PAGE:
“If you go into the game thinking that you are going to do that just because, you could be in for a rude awakening,” Mario Williams said. “If we go out and think, ‘Oh well, it’s going to be easy because the last two teams did this,’ we could be in for a rude awakening.”
Cardinals quarterback Kevin Kolb spoke again this week about how there were many facets in the pas game that need to do better to improve the pass protection. Someone suggested more three-step drops for Kolb, which the quarterback dismissed. “You can’t just go to three-step drops,” Kolb said. “That’s not the way the game is.”
You can’t just do a lot of anything. Pro teams – and pro coaches – figure that out soon enough. Leave more guys in to block? OK, but that’s fewer people in pass routes, and fewer options for which Kolb to pass. Coach Ken Whisenhunt knows he needs better technique from his blockers, better protection schemes and better overall play. There’s will have been 10 days to try and iron some of this out.
— There are two banged-up teams going out to play. With cornerbacks Greg Toler and Michael Adams doubtful, it sure sounds like rookie Jamell Fleming will be thrust back into a prominent defensive role. And kind-of-newcomer Crezdon Butler may be active right off the bat after being away from the team since being cut at the end of the preseason. The Bills, meanwhile, are missing a pair of starting offensive linemen themselves.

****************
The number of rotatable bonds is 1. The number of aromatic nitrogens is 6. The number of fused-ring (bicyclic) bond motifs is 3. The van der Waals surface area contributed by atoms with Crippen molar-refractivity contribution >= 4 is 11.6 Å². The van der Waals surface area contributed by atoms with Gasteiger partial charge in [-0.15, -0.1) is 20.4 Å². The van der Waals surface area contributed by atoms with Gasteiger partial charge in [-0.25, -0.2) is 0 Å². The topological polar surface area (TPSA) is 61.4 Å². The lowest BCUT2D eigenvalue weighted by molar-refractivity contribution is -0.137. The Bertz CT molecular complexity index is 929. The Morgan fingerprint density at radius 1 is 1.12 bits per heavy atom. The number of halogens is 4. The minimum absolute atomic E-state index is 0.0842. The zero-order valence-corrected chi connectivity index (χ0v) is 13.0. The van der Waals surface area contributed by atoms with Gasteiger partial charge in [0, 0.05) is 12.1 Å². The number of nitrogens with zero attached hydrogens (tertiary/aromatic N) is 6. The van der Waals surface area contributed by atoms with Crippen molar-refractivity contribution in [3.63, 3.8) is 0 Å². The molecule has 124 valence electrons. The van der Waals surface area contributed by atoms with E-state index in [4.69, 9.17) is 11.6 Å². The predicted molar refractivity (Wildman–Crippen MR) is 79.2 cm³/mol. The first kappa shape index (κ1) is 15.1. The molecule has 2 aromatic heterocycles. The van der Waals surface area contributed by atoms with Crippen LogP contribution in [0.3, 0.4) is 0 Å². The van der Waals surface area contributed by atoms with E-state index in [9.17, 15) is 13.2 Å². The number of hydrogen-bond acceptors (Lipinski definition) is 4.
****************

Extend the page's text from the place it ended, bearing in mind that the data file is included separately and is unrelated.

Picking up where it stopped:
— Cornerback William Gay, who stands to start across from Patrick Peterson again Sunday, has struggled at times. Defensive coordinator Ray Horton said it is technique issues with Gay, and along those lines, Gay’s role was reduced against the Rams. “Obviously, he’s capable,” Horton said. “He had a good week of practice. We reduced his role and message sent, I believe. Now, whether message was received or not, we’ll find out.”
— The Bills have allowed 97 points the last two games, to the Patriots and 49ers. That doesn’t necessarily mean the Cardinals will suddenly break out, but if the Cards’ offense is going to have a chance to improve, this is a matchup you want.